Status: Modest Research Support/Controversial
Psychoanalytic treatment for panic disorder attempts to uncover the unconscious psychological meaning of panic; the treatment often focuses on psychodynamic conflicts that include separation/autonomy and anger expression/management. Psychoanalytic treatment for panic disorder also utilizes transference to work through unconscious conflicts.
The evidence for psychoanalytic treatment for panic disorder is somewhat controversial, insofar as the conceptual basis for this treatment has not been tested. That is, although psychoanalytic psychotherapy appears to work, it is not yet clear that the treatment works via the reduction of unconscious conflicts – the proposed mechanisms of change.
For a brief commentary on psychoanalytic psychotherapy for panic, see: McKay, D., Abramowitz, J., & Taylor, S., & Deacon, B. (2007). Evolving treatments for Panic Disorder, American Journal of Psychiatry, 164, 976-977.
Key References (in reverse chronological order)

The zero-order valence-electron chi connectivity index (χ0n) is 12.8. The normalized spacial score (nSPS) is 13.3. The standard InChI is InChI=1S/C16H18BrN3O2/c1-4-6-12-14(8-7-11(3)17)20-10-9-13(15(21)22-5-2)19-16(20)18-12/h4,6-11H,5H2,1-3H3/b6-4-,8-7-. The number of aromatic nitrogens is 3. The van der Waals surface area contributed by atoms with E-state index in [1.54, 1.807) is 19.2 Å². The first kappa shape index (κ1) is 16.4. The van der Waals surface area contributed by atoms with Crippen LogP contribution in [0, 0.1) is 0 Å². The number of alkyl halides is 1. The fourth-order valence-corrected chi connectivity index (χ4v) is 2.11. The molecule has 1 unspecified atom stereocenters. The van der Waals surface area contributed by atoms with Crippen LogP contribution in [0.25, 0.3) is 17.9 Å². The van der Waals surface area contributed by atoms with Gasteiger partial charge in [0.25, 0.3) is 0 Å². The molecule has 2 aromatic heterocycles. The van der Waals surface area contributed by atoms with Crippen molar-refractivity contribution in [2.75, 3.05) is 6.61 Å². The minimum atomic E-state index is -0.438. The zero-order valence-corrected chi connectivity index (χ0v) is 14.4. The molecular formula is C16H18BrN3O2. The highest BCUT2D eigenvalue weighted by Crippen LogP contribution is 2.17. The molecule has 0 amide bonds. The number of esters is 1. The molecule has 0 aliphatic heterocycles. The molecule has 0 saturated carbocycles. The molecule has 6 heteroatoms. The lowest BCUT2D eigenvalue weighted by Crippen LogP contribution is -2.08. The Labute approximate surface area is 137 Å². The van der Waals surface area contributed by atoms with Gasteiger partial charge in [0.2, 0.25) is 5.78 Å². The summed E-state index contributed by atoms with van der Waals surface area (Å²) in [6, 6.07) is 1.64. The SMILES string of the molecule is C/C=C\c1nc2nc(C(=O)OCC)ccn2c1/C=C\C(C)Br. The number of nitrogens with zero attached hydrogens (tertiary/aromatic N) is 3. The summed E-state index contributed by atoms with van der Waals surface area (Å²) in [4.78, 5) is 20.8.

Milrod, B., Leon, A.C., Busch, F., et al. (2007). A randomized controlled clinical trial of psychoanalytic psychotherapy for panic disorder. American Journal of Psychiatry, 164, 265-272.
Milrod, B., & Shear, M.K. (1991). Dynamic treatment of panic disorder: A review. Journal of Mental Disorders, 179, 741-743.
Milrod, B., Busch, F., Cooper, A., & Shapiro, T. (1997). Manual of Panic-Focused Psychodynamic Psychotherapy. Arlington, VA: American Psychiatric Publishing.
Division 39 of the American Psychological Association is the Division of Psychoanalysis, which offers links to clinical resources and newsletters.
The Center for Psychoanalytic Training and Research at Columbia University (http://www.columbiapsychoanalytic.org/training.html)
The Institute for Psychoanalytic Training and Research (http://www.iptar.org/).